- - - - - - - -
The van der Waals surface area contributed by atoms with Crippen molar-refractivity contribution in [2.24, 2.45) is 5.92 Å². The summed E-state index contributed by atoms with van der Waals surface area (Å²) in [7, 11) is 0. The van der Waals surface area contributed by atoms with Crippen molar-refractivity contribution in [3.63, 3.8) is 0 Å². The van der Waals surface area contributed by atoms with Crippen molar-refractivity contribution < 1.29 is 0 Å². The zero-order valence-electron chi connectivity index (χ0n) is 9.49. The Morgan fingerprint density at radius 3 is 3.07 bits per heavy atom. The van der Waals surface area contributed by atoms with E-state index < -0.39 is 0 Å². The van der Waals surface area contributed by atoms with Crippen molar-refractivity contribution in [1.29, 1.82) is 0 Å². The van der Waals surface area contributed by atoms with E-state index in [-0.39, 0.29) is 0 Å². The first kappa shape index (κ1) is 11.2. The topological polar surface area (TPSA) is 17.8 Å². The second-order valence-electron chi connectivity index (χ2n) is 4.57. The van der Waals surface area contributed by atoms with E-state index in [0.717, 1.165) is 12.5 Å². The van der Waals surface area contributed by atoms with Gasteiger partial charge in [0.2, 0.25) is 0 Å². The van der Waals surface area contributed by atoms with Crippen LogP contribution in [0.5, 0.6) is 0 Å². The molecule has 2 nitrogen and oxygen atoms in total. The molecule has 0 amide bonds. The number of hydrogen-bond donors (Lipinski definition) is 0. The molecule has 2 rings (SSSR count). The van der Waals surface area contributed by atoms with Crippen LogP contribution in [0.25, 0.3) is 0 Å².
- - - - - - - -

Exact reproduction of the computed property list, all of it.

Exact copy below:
The van der Waals surface area contributed by atoms with Crippen molar-refractivity contribution in [2.24, 2.45) is 5.92 Å². The summed E-state index contributed by atoms with van der Waals surface area (Å²) in [7, 11) is 0. The van der Waals surface area contributed by atoms with Crippen molar-refractivity contribution in [3.63, 3.8) is 0 Å². The van der Waals surface area contributed by atoms with Crippen molar-refractivity contribution < 1.29 is 0 Å². The zero-order valence-electron chi connectivity index (χ0n) is 9.49. The Morgan fingerprint density at radius 3 is 3.07 bits per heavy atom. The van der Waals surface area contributed by atoms with E-state index < -0.39 is 0 Å². The van der Waals surface area contributed by atoms with Crippen molar-refractivity contribution in [1.29, 1.82) is 0 Å². The van der Waals surface area contributed by atoms with E-state index in [-0.39, 0.29) is 0 Å². The first kappa shape index (κ1) is 11.2. The topological polar surface area (TPSA) is 17.8 Å². The second-order valence-electron chi connectivity index (χ2n) is 4.57. The van der Waals surface area contributed by atoms with E-state index in [0.717, 1.165) is 12.5 Å². The van der Waals surface area contributed by atoms with Gasteiger partial charge in [0.2, 0.25) is 0 Å². The van der Waals surface area contributed by atoms with Crippen LogP contribution in [0.5, 0.6) is 0 Å². The molecule has 2 nitrogen and oxygen atoms in total. The molecule has 0 amide bonds. The number of hydrogen-bond donors (Lipinski definition) is 0. The molecule has 2 rings (SSSR count). The van der Waals surface area contributed by atoms with Crippen LogP contribution in [0.25, 0.3) is 0 Å².